Relationships are essential. When a candidate passes through your doors they are looking for red flags. Often, these red flags appear in the form of a neglected or misguided culture. Surround yourself with people who identify with your values. Mentor them, learn from them, and recognize them. This guarantees everyone will move in the same direction. An entire company of people who have a clear understanding of the values will know exactly how to proceed when a situation arises in the event of the absence of a key person. People are your greatest asset and have the ability to help your culture thrive or kill it altogether.
Don’t create another cookie-cutter culture, or how to be sustainable. In an attempt to build something that reflects your values, there are pitfalls to avoid. It’s true that tangible perks can lure new hires, but without an established culture that defines the character of a company, that new hire might not be so impressed to work there after the initial excitement of an onsite kegerator and free housekeeping wears off. The best way to hire based on so-called ‘culture fit’ is communicating the culture by reflecting your values through your actions. It is imperative that everyone, especially those involved in the hiring process have a good grasp of the culture and how to evaluate for culture fit without discriminating.
Every once in awhile I spot a cookie-cutter culture, that is to say, a company that has been founded on the basis of ‘everyone here is awesome – and we’re all alike’. You may indeed be awesome and have a profitable business but eventually a lack of diversity is going to be an issue in the face of growth, an impending IPO, or when you hit that innovation wall. That said, culture fit can’t be ignored either. It’s important to keep in mind that you can share the same values with people different from you. Coworkers can surely be a good cultural fit in a company and share the same values without having to be the same age, color, gender, size, or having the same education and experience. It’s great to see coworkers who enjoy each other’s company but diversity is one of those secret ingredients that lend a fresh perspective.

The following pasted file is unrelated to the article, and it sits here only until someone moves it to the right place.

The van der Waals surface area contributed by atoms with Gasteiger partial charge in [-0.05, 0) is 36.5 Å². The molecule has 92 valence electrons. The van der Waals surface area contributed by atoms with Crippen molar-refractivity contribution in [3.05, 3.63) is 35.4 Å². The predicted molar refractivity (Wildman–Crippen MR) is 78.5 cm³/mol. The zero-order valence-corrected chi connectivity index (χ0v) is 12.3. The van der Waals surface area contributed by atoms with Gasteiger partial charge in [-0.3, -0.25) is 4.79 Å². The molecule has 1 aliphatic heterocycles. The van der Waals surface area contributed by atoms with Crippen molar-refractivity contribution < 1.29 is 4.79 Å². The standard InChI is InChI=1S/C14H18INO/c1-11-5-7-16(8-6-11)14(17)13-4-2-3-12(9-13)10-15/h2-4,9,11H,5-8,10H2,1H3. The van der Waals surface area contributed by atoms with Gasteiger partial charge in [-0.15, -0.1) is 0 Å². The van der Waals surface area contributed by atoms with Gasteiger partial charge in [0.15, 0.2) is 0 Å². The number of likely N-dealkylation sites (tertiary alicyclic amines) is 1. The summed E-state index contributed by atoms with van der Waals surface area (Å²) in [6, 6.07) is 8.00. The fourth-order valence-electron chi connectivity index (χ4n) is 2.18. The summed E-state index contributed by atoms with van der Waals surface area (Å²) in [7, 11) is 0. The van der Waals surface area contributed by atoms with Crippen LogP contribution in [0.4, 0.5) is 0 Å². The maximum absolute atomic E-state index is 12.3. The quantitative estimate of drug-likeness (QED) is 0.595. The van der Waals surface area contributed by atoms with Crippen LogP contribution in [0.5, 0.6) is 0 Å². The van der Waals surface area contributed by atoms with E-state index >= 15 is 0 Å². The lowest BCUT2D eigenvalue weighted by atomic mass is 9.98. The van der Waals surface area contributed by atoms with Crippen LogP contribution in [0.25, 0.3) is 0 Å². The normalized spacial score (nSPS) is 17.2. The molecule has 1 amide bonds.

The real trouble is, many companies believe that hiring for cultural fit translates to finding someone just like all the other employees. This is a lazy way to focus on culture. Let’s take a step back and think about what is wrong with this reasoning. When I ask people to tell me about their culture, I sometimes receive a litany of events the company hosts or how well-stocked the kitchen is. I push and ask them to describe the company values. Many can’t answer this question and express concern that this is really what their culture is missing: the ability to articulate their identity. Then I ask them what their companies are doing to communicate their values. The result is inconsistency and an overall feeling of disjointed leadership. For companies struggling with product hiccups, high turnover, and public image blunders, the culprit may be a culture that is not sustainable. Pay attention to your culture alongside the growth of your business and it will pay off in the long run.
Culture wasn’t built in a day – whether a growing company is defining its culture or an established company is redefining its culture – the important thing to remember is that workplace culture consists of the values, people and communication of a company; essentially, it forms a community that thrives on the participation of all parties.